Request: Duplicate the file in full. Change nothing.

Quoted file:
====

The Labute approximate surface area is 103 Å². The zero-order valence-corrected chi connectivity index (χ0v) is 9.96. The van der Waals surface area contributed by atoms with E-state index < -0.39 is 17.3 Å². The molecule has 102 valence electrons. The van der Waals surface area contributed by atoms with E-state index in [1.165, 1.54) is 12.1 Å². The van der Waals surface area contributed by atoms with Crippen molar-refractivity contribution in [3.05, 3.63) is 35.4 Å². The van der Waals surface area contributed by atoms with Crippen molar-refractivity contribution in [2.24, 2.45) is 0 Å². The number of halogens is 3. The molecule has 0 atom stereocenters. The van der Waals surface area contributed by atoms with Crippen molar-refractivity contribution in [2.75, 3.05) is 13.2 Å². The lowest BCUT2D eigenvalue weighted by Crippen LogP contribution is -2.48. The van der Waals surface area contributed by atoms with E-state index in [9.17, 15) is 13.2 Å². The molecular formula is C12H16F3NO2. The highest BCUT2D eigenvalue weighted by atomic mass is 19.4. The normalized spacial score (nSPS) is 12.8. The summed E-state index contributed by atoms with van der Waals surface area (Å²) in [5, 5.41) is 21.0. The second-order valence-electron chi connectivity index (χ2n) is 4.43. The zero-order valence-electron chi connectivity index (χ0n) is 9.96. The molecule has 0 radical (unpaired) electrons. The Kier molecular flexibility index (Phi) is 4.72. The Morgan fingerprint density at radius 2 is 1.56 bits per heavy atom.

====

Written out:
The Labute approximate surface area is 103 Å². The zero-order valence-corrected chi connectivity index (χ0v) is 9.96. The van der Waals surface area contributed by atoms with E-state index < -0.39 is 17.3 Å². The molecule has 102 valence electrons. The van der Waals surface area contributed by atoms with E-state index in [1.165, 1.54) is 12.1 Å². The van der Waals surface area contributed by atoms with Crippen molar-refractivity contribution in [3.05, 3.63) is 35.4 Å². The van der Waals surface area contributed by atoms with Crippen molar-refractivity contribution in [2.24, 2.45) is 0 Å². The number of halogens is 3. The molecule has 0 atom stereocenters. The van der Waals surface area contributed by atoms with Crippen molar-refractivity contribution in [2.75, 3.05) is 13.2 Å². The lowest BCUT2D eigenvalue weighted by Crippen LogP contribution is -2.48. The van der Waals surface area contributed by atoms with E-state index in [9.17, 15) is 13.2 Å². The molecular formula is C12H16F3NO2. The highest BCUT2D eigenvalue weighted by atomic mass is 19.4. The normalized spacial score (nSPS) is 12.8. The summed E-state index contributed by atoms with van der Waals surface area (Å²) in [5, 5.41) is 21.0. The second-order valence-electron chi connectivity index (χ2n) is 4.43. The zero-order valence-electron chi connectivity index (χ0n) is 9.96. The molecule has 0 radical (unpaired) electrons. The Kier molecular flexibility index (Phi) is 4.72. The Morgan fingerprint density at radius 2 is 1.56 bits per heavy atom.